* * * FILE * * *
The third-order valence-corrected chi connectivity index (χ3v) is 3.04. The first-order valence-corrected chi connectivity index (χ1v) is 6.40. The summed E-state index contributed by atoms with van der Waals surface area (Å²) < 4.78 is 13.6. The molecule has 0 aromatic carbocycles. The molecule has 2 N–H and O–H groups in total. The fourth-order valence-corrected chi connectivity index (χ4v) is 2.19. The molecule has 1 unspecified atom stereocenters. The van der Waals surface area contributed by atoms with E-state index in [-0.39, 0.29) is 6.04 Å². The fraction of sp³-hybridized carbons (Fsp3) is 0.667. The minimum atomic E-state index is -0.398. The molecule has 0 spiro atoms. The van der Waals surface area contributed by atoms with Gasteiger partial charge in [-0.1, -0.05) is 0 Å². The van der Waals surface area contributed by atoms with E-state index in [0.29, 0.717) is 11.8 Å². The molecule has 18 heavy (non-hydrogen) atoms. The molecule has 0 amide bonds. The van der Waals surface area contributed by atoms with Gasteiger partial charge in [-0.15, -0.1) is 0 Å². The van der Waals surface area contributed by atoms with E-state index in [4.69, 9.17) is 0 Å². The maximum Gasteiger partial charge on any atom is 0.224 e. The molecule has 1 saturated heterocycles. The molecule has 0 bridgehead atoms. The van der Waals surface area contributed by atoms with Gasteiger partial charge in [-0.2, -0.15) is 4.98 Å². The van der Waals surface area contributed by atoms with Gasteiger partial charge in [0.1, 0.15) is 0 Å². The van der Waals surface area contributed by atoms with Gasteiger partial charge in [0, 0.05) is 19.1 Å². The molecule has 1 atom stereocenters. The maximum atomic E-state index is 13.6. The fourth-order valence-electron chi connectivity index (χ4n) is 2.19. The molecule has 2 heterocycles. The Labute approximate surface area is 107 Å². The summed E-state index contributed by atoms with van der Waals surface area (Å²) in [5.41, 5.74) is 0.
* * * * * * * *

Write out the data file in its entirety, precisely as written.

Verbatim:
The third-order valence-corrected chi connectivity index (χ3v) is 3.04. The first-order valence-corrected chi connectivity index (χ1v) is 6.40. The summed E-state index contributed by atoms with van der Waals surface area (Å²) < 4.78 is 13.6. The molecule has 0 aromatic carbocycles. The molecule has 2 N–H and O–H groups in total. The fourth-order valence-corrected chi connectivity index (χ4v) is 2.19. The molecule has 1 unspecified atom stereocenters. The van der Waals surface area contributed by atoms with E-state index in [-0.39, 0.29) is 6.04 Å². The fraction of sp³-hybridized carbons (Fsp3) is 0.667. The minimum atomic E-state index is -0.398. The molecule has 0 spiro atoms. The van der Waals surface area contributed by atoms with Gasteiger partial charge in [-0.1, -0.05) is 0 Å². The van der Waals surface area contributed by atoms with E-state index in [0.29, 0.717) is 11.8 Å². The molecule has 18 heavy (non-hydrogen) atoms. The molecule has 0 amide bonds. The van der Waals surface area contributed by atoms with Gasteiger partial charge in [-0.15, -0.1) is 0 Å². The van der Waals surface area contributed by atoms with E-state index in [4.69, 9.17) is 0 Å². The maximum Gasteiger partial charge on any atom is 0.224 e. The molecule has 1 saturated heterocycles. The molecule has 0 bridgehead atoms. The van der Waals surface area contributed by atoms with Gasteiger partial charge in [-0.2, -0.15) is 4.98 Å². The van der Waals surface area contributed by atoms with Gasteiger partial charge in [0.1, 0.15) is 0 Å². The van der Waals surface area contributed by atoms with Gasteiger partial charge in [0, 0.05) is 19.1 Å². The molecule has 1 atom stereocenters. The maximum atomic E-state index is 13.6. The fourth-order valence-electron chi connectivity index (χ4n) is 2.19. The molecule has 2 heterocycles. The Labute approximate surface area is 107 Å². The summed E-state index contributed by atoms with van der Waals surface area (Å²) in [5.41, 5.74) is 0.